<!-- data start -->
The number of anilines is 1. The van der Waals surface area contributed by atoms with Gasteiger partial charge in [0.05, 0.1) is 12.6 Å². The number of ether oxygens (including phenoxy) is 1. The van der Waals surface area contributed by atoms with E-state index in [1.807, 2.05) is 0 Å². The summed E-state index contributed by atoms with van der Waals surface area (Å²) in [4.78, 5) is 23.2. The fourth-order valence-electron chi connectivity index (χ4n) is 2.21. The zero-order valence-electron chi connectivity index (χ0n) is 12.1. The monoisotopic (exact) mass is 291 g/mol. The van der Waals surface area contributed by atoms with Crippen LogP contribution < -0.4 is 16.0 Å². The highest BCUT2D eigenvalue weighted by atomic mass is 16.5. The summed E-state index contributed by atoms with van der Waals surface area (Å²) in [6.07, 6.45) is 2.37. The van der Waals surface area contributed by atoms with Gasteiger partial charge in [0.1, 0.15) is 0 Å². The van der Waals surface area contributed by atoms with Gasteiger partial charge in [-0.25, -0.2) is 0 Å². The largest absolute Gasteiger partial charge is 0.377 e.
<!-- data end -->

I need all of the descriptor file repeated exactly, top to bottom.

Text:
The number of anilines is 1. The van der Waals surface area contributed by atoms with Gasteiger partial charge in [0.05, 0.1) is 12.6 Å². The number of ether oxygens (including phenoxy) is 1. The van der Waals surface area contributed by atoms with E-state index in [1.807, 2.05) is 0 Å². The summed E-state index contributed by atoms with van der Waals surface area (Å²) in [4.78, 5) is 23.2. The fourth-order valence-electron chi connectivity index (χ4n) is 2.21. The zero-order valence-electron chi connectivity index (χ0n) is 12.1. The monoisotopic (exact) mass is 291 g/mol. The van der Waals surface area contributed by atoms with Crippen LogP contribution < -0.4 is 16.0 Å². The highest BCUT2D eigenvalue weighted by atomic mass is 16.5. The summed E-state index contributed by atoms with van der Waals surface area (Å²) in [6.07, 6.45) is 2.37. The van der Waals surface area contributed by atoms with Gasteiger partial charge in [0.1, 0.15) is 0 Å². The van der Waals surface area contributed by atoms with Gasteiger partial charge in [-0.25, -0.2) is 0 Å². The largest absolute Gasteiger partial charge is 0.377 e.